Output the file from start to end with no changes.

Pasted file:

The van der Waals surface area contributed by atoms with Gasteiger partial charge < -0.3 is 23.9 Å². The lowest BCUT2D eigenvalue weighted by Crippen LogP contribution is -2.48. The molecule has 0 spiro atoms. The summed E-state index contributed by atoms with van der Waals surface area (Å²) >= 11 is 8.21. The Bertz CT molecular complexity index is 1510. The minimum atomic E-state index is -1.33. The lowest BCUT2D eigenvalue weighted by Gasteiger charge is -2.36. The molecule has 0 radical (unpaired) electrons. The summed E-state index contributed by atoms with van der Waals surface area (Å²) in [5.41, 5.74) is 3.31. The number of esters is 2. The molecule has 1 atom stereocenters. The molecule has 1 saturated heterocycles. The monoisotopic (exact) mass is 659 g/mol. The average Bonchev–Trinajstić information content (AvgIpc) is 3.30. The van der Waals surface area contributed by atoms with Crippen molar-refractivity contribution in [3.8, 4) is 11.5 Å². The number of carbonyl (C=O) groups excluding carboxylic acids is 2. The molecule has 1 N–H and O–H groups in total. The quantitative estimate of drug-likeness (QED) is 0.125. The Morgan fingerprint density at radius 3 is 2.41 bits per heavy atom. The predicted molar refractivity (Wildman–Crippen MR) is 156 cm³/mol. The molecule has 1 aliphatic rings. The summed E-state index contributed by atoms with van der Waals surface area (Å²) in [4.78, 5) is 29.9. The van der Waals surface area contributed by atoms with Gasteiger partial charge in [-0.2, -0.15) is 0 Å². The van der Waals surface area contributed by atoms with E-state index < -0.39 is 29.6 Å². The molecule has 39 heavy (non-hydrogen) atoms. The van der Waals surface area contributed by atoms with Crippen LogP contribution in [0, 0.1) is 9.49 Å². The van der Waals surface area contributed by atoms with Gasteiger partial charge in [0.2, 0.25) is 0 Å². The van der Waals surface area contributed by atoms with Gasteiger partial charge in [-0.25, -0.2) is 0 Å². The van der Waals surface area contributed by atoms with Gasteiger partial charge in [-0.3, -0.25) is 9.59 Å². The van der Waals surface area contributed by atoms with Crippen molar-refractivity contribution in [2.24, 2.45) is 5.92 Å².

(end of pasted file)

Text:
The van der Waals surface area contributed by atoms with Gasteiger partial charge < -0.3 is 23.9 Å². The lowest BCUT2D eigenvalue weighted by Crippen LogP contribution is -2.48. The molecule has 0 spiro atoms. The summed E-state index contributed by atoms with van der Waals surface area (Å²) >= 11 is 8.21. The Bertz CT molecular complexity index is 1510. The minimum atomic E-state index is -1.33. The lowest BCUT2D eigenvalue weighted by Gasteiger charge is -2.36. The molecule has 0 radical (unpaired) electrons. The summed E-state index contributed by atoms with van der Waals surface area (Å²) in [5.41, 5.74) is 3.31. The number of esters is 2. The molecule has 1 atom stereocenters. The molecule has 1 saturated heterocycles. The monoisotopic (exact) mass is 659 g/mol. The average Bonchev–Trinajstić information content (AvgIpc) is 3.30. The van der Waals surface area contributed by atoms with Crippen molar-refractivity contribution in [3.8, 4) is 11.5 Å². The number of carbonyl (C=O) groups excluding carboxylic acids is 2. The molecule has 1 N–H and O–H groups in total. The quantitative estimate of drug-likeness (QED) is 0.125. The Morgan fingerprint density at radius 3 is 2.41 bits per heavy atom. The predicted molar refractivity (Wildman–Crippen MR) is 156 cm³/mol. The molecule has 1 aliphatic rings. The summed E-state index contributed by atoms with van der Waals surface area (Å²) in [4.78, 5) is 29.9. The van der Waals surface area contributed by atoms with Gasteiger partial charge in [-0.2, -0.15) is 0 Å². The van der Waals surface area contributed by atoms with E-state index < -0.39 is 29.6 Å². The molecule has 39 heavy (non-hydrogen) atoms. The van der Waals surface area contributed by atoms with Crippen LogP contribution in [0, 0.1) is 9.49 Å². The van der Waals surface area contributed by atoms with Gasteiger partial charge in [0.2, 0.25) is 0 Å². The van der Waals surface area contributed by atoms with Gasteiger partial charge in [-0.25, -0.2) is 0 Å². The van der Waals surface area contributed by atoms with Gasteiger partial charge in [-0.3, -0.25) is 9.59 Å². The van der Waals surface area contributed by atoms with Crippen molar-refractivity contribution in [2.24, 2.45) is 5.92 Å².